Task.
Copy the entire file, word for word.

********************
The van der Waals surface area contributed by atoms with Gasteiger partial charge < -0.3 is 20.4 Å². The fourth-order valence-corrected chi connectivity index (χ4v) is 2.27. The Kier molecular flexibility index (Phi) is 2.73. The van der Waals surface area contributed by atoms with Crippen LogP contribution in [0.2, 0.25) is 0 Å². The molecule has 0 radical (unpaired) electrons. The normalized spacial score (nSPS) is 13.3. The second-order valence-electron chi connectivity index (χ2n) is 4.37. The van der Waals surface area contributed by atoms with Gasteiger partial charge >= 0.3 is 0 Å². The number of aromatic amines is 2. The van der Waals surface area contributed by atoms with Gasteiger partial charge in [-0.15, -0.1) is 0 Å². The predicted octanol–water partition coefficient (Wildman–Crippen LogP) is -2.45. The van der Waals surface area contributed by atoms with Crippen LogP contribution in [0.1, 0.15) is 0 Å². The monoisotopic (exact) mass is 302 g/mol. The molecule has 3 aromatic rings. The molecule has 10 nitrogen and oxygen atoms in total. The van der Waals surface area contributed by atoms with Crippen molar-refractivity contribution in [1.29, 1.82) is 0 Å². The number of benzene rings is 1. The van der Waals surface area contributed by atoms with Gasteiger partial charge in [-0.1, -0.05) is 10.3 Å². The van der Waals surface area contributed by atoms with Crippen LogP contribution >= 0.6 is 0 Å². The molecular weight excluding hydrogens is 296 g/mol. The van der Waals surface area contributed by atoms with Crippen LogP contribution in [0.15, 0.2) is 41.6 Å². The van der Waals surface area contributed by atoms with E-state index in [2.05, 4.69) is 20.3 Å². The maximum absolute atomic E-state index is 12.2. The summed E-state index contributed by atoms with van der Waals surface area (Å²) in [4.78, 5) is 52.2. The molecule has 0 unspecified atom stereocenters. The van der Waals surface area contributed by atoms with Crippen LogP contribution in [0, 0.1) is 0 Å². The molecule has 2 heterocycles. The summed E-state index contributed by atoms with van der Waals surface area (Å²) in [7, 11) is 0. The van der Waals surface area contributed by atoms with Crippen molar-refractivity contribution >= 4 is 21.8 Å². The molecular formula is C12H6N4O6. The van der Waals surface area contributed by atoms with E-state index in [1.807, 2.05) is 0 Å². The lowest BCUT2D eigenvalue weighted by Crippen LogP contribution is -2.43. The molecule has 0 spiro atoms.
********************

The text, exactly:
The van der Waals surface area contributed by atoms with Gasteiger partial charge < -0.3 is 20.4 Å². The fourth-order valence-corrected chi connectivity index (χ4v) is 2.27. The Kier molecular flexibility index (Phi) is 2.73. The van der Waals surface area contributed by atoms with Crippen LogP contribution in [0.2, 0.25) is 0 Å². The molecule has 0 radical (unpaired) electrons. The normalized spacial score (nSPS) is 13.3. The second-order valence-electron chi connectivity index (χ2n) is 4.37. The van der Waals surface area contributed by atoms with Gasteiger partial charge >= 0.3 is 0 Å². The number of aromatic amines is 2. The van der Waals surface area contributed by atoms with Gasteiger partial charge in [-0.15, -0.1) is 0 Å². The predicted octanol–water partition coefficient (Wildman–Crippen LogP) is -2.45. The van der Waals surface area contributed by atoms with Crippen LogP contribution in [0.1, 0.15) is 0 Å². The monoisotopic (exact) mass is 302 g/mol. The molecule has 3 aromatic rings. The molecule has 10 nitrogen and oxygen atoms in total. The van der Waals surface area contributed by atoms with Crippen molar-refractivity contribution in [1.29, 1.82) is 0 Å². The number of benzene rings is 1. The van der Waals surface area contributed by atoms with Gasteiger partial charge in [-0.1, -0.05) is 10.3 Å². The van der Waals surface area contributed by atoms with Crippen LogP contribution >= 0.6 is 0 Å². The molecular weight excluding hydrogens is 296 g/mol. The van der Waals surface area contributed by atoms with Crippen LogP contribution in [0.15, 0.2) is 41.6 Å². The van der Waals surface area contributed by atoms with E-state index in [2.05, 4.69) is 20.3 Å². The maximum absolute atomic E-state index is 12.2. The summed E-state index contributed by atoms with van der Waals surface area (Å²) in [4.78, 5) is 52.2. The molecule has 0 unspecified atom stereocenters. The van der Waals surface area contributed by atoms with Crippen LogP contribution in [0, 0.1) is 0 Å². The molecule has 2 heterocycles. The summed E-state index contributed by atoms with van der Waals surface area (Å²) in [7, 11) is 0. The van der Waals surface area contributed by atoms with Crippen molar-refractivity contribution >= 4 is 21.8 Å². The molecular formula is C12H6N4O6. The van der Waals surface area contributed by atoms with E-state index in [1.807, 2.05) is 0 Å². The lowest BCUT2D eigenvalue weighted by Crippen LogP contribution is -2.43. The molecule has 0 spiro atoms.